--Lending Libraries help teachers choose the right tools for their students' unique needs and develop their own adaptive tool resources.
--Most art education programs require outstanding learners or special education overview courses as part of teacher preparation, but many do not offer art-related courses for students with special needs or different learning styles. An art specialist is a teacher who, similar to a music or physical education teacher, engages with all students in a school building.
--Too Many Students, Too Little Art Professionals Despite all this lack of training, art professionals are expected to teach art to all students in the building, regardless of grade or disability.
--Some elementary school art teachers teach up to 28 different classes per week in schools of 300 to 1100 students and still see each student once a week. In contrast, at the elementary level, the homeroom teacher may place the same 28-36 students in a class each day, which may or may not include students with disabilities. A middle and high school art teacher sees up to 40 students 6-7 lessons per day, but sees the same students every day for a semester. For special education teachers, the number of middle schools and high schools can be much smaller, with 4-15 students per class, depending on the student's level of disability. Some schools only include students of similar age who are struggling with serious difficulties in art classes only. This placement affects an art teacher's ability to adequately teach either group.
--The Adaptive Art Specialist can help art teachers easily access a student's IEP and interpret the impact of IEP goals on student participation in the art classroom. It is also important to note that although art professionals rarely attend IEP meetings, their opinions can provide insight into the student.
--For some students, art classes are the only reason they come to school because they don't succeed in other academic classes. Art making is how they express themselves in a unique way. They get the much-needed positive attention and recognition.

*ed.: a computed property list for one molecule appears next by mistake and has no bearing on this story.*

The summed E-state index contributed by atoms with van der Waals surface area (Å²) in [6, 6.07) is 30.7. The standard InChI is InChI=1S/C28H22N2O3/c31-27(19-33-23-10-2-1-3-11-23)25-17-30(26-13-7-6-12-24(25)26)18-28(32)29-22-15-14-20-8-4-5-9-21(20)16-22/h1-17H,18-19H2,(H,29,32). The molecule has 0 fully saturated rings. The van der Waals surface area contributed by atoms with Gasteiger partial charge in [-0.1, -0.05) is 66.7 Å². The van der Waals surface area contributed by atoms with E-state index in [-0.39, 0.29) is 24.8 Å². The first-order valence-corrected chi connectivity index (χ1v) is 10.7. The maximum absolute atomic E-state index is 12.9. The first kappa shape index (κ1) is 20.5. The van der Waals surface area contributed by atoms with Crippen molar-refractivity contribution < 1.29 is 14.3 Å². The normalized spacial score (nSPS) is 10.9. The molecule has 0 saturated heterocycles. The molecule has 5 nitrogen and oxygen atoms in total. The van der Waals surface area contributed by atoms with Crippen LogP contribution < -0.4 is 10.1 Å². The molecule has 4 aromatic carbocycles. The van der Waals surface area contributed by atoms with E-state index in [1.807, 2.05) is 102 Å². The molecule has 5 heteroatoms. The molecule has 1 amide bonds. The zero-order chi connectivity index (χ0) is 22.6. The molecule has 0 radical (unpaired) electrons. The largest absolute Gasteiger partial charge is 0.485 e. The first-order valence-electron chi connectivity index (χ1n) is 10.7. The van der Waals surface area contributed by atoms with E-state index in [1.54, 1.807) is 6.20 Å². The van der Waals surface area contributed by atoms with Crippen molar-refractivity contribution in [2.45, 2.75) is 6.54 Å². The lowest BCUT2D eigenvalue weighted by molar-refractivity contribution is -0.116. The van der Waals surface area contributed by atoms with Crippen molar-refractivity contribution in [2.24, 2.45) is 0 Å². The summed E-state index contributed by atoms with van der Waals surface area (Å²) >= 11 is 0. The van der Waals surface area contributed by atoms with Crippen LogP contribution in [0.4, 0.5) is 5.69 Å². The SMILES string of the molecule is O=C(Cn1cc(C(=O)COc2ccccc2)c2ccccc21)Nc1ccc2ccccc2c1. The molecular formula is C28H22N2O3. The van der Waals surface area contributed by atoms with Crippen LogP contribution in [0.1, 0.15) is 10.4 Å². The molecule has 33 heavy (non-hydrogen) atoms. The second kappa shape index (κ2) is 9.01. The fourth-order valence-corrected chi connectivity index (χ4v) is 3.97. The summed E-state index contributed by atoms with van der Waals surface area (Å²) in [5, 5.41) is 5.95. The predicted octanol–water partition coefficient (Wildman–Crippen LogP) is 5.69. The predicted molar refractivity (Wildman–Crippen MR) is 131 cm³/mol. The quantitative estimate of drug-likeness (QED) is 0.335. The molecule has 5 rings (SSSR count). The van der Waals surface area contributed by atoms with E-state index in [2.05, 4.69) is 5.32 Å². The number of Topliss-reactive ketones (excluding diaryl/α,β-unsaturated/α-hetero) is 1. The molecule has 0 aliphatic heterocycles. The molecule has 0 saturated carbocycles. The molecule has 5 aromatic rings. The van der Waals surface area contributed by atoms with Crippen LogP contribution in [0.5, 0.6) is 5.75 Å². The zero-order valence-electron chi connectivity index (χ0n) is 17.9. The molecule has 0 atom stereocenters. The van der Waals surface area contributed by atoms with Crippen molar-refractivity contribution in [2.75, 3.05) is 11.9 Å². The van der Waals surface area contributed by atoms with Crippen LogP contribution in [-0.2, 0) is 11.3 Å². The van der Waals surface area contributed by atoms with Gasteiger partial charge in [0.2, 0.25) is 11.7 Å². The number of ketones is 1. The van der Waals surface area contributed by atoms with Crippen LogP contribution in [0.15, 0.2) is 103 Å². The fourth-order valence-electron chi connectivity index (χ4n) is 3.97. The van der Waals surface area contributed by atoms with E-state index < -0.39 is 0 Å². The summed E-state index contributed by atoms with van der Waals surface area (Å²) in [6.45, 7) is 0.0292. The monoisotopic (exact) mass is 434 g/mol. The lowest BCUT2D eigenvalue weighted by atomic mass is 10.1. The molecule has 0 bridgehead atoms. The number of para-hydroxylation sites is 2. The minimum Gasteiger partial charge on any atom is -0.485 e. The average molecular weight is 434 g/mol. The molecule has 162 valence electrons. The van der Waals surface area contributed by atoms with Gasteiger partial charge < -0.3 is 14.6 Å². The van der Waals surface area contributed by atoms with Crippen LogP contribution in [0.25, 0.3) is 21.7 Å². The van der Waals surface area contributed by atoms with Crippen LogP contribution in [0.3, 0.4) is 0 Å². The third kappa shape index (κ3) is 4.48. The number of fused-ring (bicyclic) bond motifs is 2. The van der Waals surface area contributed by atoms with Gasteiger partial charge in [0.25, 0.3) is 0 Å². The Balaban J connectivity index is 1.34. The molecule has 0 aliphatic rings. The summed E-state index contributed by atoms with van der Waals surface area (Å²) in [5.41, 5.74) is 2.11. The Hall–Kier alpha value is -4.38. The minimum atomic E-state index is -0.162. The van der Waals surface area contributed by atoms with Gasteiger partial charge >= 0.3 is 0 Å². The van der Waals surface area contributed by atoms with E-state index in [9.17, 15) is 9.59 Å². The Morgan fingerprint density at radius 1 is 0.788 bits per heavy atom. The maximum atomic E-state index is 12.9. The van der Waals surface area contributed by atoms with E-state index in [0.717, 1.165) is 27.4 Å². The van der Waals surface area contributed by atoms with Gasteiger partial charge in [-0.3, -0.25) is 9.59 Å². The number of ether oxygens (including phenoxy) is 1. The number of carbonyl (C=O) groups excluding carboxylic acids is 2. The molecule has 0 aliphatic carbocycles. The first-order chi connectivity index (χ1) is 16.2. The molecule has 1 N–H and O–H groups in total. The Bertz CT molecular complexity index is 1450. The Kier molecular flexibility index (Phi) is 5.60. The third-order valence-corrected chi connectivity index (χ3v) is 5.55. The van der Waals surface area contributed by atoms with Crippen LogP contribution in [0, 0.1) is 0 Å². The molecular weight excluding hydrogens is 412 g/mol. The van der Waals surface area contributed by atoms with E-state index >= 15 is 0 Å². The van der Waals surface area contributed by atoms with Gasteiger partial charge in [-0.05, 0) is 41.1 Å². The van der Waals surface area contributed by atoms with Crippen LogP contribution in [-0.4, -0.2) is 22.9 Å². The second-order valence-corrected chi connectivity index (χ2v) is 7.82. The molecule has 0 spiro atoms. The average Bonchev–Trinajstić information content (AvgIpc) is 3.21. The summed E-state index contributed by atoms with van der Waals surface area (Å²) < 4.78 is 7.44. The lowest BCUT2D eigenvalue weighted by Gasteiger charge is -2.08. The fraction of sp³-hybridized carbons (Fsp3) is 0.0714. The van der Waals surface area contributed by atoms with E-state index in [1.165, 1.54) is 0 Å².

--Art classes require advance preparation of specially adapted equipment or materials for student access and manipulation. Art teachers are responsible for preparing art classes for general education students, as well as planning for any accommodations students with special needs may need. It is important to use good communication strategies so that class time is not wasted and students have access to their work of art.
--Adaptive art professionals are trained to use communication equipment and can serve as a bridge between special education and art teachers. It takes some practice for art professionals to be able to incorporate VOCA or other communication strategies into their art work. Once everyone is accustomed to using communication devices, it becomes second nature for students, colleagues, and staff.
--Students with autism have many advantages, including visual spatial skills and sustained attention (Quill, 1997). Visual strategies can help students with language comprehension difficulties understand what to expect from activities (Stokes, 2004). In the art room, these visual aids can help students who are distracted and out of work.
--When students feel empowered to make their own choices, they are more likely to take risks when opportunities arise. Resources and Coordination of Materials Art teachers look everywhere for information on how to tailor artwork for students with disabilities. When they can find papers, books, or websites online, a significant amount of information is lacking. There are currently two excellent book sources published through the NAEA, co-authored by an art teacher and a special education teacher. Teaching and Reaching the Arts for Students with Special Needs (Gerber & Guay, 2006) highlights specific categories of students with disabilities and the unique challenges of the arts. Another book, Understanding Students with Autism Through the Arts (Gerber & Kellman, 2010) focuses on the successful strategies of art teachers, leaders in creating art for students with autism. Both books are now used as textbooks for adaptive art courses nationwide.
--Art therapist Frances Anderson wrote "Art for All Children" in 1978. The second edition (1994) is the basis for many approaches to adaptive art making for children. Anderson's book shows how to adjust art tools with simple materials (eg tape, pegs) and how to work with students with specific problems. Her skills are still valid today and she has guided many art teachers and art therapists over the years. Another book by Anderson, Art-Centered Education and Therapy for Children with Disabilities (1994), provides information from an art education and art therapy perspective. Another art therapist, Judith Rubin, in Child Art Therapy 25th Anniversary Edition (2005)